What kind of bit is best for a green horse

I have tried the plain old snaffle on my gelding but he doesn't respond to it at all so I now use a d ring snaffle and it's still a snaffle so he responds a little better but not much he is honestly easier to ride with just a halter on and reins snapped to it. But because he is still so green and I take him out on field rides and in new places I don't feel as safe. He completely hates the hackamore so I don't use that. What is a good bit that is light and he will respond too ?

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Comment by Lauren Doyle on August 10, 2013 at 11:48am


I am afraid to tell you, bitting can be a very messy subject. I cannot clearly tell you the reasons why you are having trouble with a snaffle bit, however, I can give you the advice I have heard many times from great horsemen and women when asked this question.  I will have a video about this up very soon. If you are interested, let me know and I will send you the link when it is up. In the mean time, when reading your question, there are a few things I think can help you: 

1. Check his teeth to make sure he does not have something painful going on.

2. If all checks out in the mouth, go back to the snaffle but only ride him in an area that is enclosed for the moment.

3. Go back to the very basics of introducing him to the bit. You know you will have been too hard with the bit or it has been unpleasant if he purses his lips, lifts his head or anything like that when you try to put it on. Take the time to get him to relax when you try to put it on. See if you can get him to open his mouth and take the bit in himself.

4.After you have it on and you are mounted, Stand still and just get him to bend on each side- not by pulling, but by just asking for a bend and waiting. If it takes 10 minutes, I don't care, but just wait until he gives. Sometimes, he may move his feet, push on the bit, shake his head, spin around, all sorts of things to try and figure out what you want. Just hang in and wait. A good thing to do to keep from pulling is to just put your hand on your knee so when he gives there is an instant relief. As soon as he gives let loose and make a big deal that he is a goooood boy.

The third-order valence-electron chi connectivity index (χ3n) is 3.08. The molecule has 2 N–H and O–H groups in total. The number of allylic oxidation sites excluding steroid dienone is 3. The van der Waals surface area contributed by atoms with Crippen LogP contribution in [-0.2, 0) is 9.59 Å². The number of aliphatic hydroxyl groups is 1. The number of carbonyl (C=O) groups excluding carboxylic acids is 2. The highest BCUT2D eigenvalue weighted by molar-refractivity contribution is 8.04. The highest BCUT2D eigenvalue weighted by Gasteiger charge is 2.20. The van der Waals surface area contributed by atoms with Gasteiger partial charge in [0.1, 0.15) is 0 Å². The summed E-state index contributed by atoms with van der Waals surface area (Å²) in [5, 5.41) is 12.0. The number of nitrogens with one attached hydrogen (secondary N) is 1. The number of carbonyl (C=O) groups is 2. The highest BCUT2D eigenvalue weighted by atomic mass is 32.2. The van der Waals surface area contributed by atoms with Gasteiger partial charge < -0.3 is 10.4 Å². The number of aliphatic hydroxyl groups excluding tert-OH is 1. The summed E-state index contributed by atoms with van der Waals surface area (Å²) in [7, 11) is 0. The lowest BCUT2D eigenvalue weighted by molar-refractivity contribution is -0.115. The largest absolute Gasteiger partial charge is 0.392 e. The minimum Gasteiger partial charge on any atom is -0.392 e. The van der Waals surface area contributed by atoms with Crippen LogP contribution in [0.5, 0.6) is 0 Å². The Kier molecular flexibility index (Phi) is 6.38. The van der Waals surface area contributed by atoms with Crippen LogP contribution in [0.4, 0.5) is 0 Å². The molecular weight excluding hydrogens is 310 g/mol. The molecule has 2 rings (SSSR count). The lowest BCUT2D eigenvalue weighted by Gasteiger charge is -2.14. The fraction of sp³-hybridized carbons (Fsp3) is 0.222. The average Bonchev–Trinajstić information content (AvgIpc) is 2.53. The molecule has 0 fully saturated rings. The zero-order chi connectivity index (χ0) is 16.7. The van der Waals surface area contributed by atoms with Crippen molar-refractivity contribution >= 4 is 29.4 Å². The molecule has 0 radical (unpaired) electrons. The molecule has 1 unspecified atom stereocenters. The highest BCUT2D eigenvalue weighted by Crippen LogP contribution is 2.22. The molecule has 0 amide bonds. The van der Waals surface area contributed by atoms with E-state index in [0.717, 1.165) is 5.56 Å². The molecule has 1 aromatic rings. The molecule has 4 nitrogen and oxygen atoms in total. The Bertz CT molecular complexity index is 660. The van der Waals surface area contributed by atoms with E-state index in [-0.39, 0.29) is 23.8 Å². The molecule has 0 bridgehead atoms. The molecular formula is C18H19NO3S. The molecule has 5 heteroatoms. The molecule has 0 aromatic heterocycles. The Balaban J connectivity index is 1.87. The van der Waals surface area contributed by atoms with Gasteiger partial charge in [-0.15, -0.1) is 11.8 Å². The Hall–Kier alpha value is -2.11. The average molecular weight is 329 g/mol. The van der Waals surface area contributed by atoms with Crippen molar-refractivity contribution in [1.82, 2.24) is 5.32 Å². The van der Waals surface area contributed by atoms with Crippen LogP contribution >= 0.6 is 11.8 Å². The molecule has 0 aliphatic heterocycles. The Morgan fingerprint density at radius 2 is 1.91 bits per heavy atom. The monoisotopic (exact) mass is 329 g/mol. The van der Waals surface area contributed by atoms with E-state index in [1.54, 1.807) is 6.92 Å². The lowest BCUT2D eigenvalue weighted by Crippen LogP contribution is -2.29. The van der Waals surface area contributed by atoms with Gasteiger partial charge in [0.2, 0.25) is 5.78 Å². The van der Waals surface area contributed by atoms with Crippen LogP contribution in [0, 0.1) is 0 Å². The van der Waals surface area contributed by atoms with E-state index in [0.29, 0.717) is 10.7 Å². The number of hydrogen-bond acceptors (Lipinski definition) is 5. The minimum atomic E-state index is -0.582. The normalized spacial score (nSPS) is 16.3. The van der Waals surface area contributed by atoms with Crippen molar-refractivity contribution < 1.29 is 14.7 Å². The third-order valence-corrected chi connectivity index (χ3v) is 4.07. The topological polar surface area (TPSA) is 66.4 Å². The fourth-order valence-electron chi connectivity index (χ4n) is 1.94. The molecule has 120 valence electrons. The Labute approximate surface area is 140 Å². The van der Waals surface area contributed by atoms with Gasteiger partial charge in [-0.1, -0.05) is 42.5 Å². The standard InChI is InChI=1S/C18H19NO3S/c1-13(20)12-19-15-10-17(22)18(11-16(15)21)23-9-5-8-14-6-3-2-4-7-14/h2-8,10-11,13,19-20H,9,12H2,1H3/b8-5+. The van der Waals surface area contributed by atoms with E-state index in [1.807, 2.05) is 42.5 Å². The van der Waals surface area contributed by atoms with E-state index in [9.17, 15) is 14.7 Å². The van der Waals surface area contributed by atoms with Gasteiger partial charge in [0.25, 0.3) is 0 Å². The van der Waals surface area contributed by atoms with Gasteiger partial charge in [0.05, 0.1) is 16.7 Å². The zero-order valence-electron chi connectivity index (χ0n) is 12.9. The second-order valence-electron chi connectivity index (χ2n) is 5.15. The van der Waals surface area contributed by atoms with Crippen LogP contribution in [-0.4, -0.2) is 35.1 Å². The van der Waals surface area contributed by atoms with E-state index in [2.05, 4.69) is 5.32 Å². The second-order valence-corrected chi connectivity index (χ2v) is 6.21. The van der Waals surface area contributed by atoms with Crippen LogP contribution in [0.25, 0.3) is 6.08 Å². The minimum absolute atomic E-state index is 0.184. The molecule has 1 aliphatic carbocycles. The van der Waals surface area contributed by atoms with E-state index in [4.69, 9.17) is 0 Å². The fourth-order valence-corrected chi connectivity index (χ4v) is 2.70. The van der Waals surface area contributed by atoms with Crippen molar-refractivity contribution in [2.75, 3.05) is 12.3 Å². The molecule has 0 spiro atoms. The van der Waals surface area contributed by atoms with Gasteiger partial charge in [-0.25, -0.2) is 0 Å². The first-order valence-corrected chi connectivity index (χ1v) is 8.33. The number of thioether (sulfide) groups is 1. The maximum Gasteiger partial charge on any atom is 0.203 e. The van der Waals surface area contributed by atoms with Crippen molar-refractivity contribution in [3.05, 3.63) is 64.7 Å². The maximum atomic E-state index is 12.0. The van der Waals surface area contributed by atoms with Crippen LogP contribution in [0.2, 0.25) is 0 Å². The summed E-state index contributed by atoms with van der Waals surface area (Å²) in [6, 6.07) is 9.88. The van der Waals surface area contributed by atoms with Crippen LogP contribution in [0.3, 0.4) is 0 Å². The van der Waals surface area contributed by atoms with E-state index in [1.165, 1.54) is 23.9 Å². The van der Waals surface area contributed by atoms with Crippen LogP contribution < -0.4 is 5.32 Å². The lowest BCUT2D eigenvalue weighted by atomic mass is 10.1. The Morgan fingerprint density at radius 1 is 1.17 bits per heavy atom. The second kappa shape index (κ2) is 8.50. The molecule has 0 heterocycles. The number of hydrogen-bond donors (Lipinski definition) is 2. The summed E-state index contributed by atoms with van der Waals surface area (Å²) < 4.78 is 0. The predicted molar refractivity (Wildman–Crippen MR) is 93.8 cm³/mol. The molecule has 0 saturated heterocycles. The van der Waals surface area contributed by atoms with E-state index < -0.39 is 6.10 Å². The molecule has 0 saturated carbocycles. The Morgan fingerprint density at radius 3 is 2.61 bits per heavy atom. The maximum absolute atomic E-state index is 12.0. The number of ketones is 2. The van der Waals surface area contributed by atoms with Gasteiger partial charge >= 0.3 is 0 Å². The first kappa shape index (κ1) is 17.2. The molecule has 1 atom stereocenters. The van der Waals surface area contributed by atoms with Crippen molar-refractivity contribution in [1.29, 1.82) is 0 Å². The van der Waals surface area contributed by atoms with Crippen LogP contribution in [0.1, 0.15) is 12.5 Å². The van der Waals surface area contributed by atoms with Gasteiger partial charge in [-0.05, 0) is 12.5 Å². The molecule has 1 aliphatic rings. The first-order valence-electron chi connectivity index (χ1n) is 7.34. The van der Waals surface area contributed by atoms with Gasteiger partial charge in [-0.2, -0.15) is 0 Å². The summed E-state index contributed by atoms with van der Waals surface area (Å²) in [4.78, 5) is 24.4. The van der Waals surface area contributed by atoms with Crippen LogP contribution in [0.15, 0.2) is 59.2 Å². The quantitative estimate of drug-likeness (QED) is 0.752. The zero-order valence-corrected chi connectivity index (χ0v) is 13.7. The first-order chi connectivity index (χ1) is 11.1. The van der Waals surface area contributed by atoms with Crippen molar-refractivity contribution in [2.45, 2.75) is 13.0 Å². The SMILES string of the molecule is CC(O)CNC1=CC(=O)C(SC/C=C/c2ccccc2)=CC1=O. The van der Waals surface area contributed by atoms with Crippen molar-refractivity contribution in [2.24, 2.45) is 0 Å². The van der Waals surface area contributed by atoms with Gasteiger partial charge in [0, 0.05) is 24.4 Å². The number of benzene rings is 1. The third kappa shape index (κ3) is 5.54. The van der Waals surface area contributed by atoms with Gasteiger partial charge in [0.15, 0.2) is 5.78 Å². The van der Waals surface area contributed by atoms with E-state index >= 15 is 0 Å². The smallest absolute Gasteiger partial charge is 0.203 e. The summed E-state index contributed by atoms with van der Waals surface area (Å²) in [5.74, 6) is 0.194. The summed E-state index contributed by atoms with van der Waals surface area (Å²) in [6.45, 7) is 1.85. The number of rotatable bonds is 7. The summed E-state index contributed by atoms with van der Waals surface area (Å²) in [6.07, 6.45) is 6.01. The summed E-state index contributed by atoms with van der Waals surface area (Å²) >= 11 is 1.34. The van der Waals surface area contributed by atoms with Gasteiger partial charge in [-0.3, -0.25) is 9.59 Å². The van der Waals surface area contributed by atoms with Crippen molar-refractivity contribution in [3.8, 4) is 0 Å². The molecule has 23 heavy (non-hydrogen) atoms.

5. Do this on the other side. 

6. Get this on both sides a few times.

7. ask for movement. Bend in one direction and at the same time put your leg on the same side to get the horse to move his hind end over. As soon as he starts to move, give with your leg and hand! 

8. Do this on the other side. Again, wait until something happens don't try to make it to happen!

9. When you are walking, work on stopping by just bending in one direction. Again, not a pull, just a bend. Eventually, once the horse has it sorted out in his mind, as soon as he feels even the slightest weight in the reins he will stop or turn in any direction you want, so you are not using the bit much at all. 

10. Work on getting in time with the hind feet. If you are not sure how to do that, you can read this article here http://www.clinichorsemanship.com .

11. When you get the give in each direction a few times and he steps away from leg pressure in each direction, quit for the day. You quitting is a big reward and gives him time to really think on what happened.